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Our Orchard

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The first Sea Cider orchard was located on the pristine shores of Eagle Bay on Shuswap Lake BC.  In our family for 3 generations, we grew culinary apples.  In 2003 we replanted our Shuswap orchard with bittersweet cider varietals. The next Sea Cider orchard was established that same year on Oldfield Road on Victoria’s Saanich Peninsula, where we had a squash farm.  Then in 2004, we purchased a farm a few miles away on Mt. St. Michael Road for the site of our Ciderhouse and main orchard.

Previously a loganberry farm and sheep pasture. we planted 1,000 cider apple trees on the site that first year. We have since added several hundred more trees, comprising over 60 varietals of cider apples and heritage varietals. Construction of the Ciderhouse began in 2005, and the Tasting Room opened in 2007. The property is 10 acres and consists of the orchard, the forest, the Ciderhouse and gardens.

largeLogo Canadian organic

Sea Cider’s organic certification number is PACS 16-259

Sea Cider is a certified organic farm in compliance with Canada’s National Organic Standards through the Pacific Agricultural Certification Society (PACS). Our organic practices focus on minimal intervention and prevention of disease and insect infestations through soil health and attentive tree maintenance. In particular, we maintain the health of our trees by encouraging and nourishing soil biodiversity and preventing soil erosion.

“Terroir” is also important in Sea Cider’s approach to cidermaking and apple growing.  Our site is well suited for a cider apple orchard. The orchard is protected by forest shelter to the south, and its east-facing aspect provides good air movement off the waters of Haro Strait.  The seas also moderate our micro-climate, preventing dangerous freezes and allowing the apples’ acids and sugars to develop in abundance. The topsoil is rich with organic matter and nutrients, and just under the topsoil layer is three-foot layer of glacial till which provides good soil drainage. Below this, a deeper layer of fine clay holds moisture during our dry summers and provides an exceptional source of nutrients for the trees’ taproots to access.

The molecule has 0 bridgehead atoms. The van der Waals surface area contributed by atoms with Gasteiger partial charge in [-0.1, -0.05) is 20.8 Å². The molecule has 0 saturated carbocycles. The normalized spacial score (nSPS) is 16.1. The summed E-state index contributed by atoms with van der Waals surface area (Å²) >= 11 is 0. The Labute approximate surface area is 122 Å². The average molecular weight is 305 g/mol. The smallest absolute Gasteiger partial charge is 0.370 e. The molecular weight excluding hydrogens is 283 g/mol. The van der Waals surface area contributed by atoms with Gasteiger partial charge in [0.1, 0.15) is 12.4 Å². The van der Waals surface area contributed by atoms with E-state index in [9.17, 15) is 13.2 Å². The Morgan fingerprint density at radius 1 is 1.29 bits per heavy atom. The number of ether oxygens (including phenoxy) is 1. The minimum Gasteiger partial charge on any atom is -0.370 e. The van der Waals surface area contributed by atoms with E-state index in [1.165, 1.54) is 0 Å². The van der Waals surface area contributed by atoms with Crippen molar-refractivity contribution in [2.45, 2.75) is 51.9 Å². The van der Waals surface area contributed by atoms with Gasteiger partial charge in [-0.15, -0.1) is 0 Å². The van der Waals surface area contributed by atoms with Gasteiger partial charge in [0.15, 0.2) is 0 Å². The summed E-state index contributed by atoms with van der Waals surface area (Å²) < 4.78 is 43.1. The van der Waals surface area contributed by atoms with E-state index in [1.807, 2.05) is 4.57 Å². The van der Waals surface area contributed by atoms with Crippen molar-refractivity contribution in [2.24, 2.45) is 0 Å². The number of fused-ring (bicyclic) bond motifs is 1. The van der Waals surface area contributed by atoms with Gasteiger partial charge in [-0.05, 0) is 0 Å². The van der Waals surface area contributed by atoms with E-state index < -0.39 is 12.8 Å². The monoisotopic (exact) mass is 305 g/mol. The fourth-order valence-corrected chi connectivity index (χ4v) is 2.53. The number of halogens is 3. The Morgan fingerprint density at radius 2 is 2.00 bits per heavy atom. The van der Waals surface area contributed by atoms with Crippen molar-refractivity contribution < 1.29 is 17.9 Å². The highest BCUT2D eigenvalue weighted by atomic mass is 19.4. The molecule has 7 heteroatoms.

Our orchard comprises 4 categories of cider apples: sweets, sharps, bittersweets and bittersharps. Primarily we grow English bittersweets but also German, French and North American cider varieties. If there is one style of apple prized above all others by cider makers, it is the bittersweet apple. Affectionately referred to as a “spitter,” these apples are low in acid, high in tannin, and impart the classic flavor of finer French and English ciders. At first bite, most would consider bittersweet fruit inedible. But what is ill suited for the fruit bowl is ideal for the cider press.

Most commercially grown apples lack tannin—the molecules that impart astringency and provide a cider’s texture. Bittersweet apples fill this void. Tannins can provide a drying effect or make your teeth feel “fuzzy.” Steep a cup of black tea for ten minutes and take a sip. Feel it dry out your mouth a bit? Is the texture scratchy? You’re feeling the tannins.

Not all great cider apples need to be tannic.  We grow “sharps” too for example, such as the Yellow Newton Pippin, which is aromatic when fermented and contain the high acid and high sugar that provides all the fuel for fermentation and puckering power necessary for a great cider.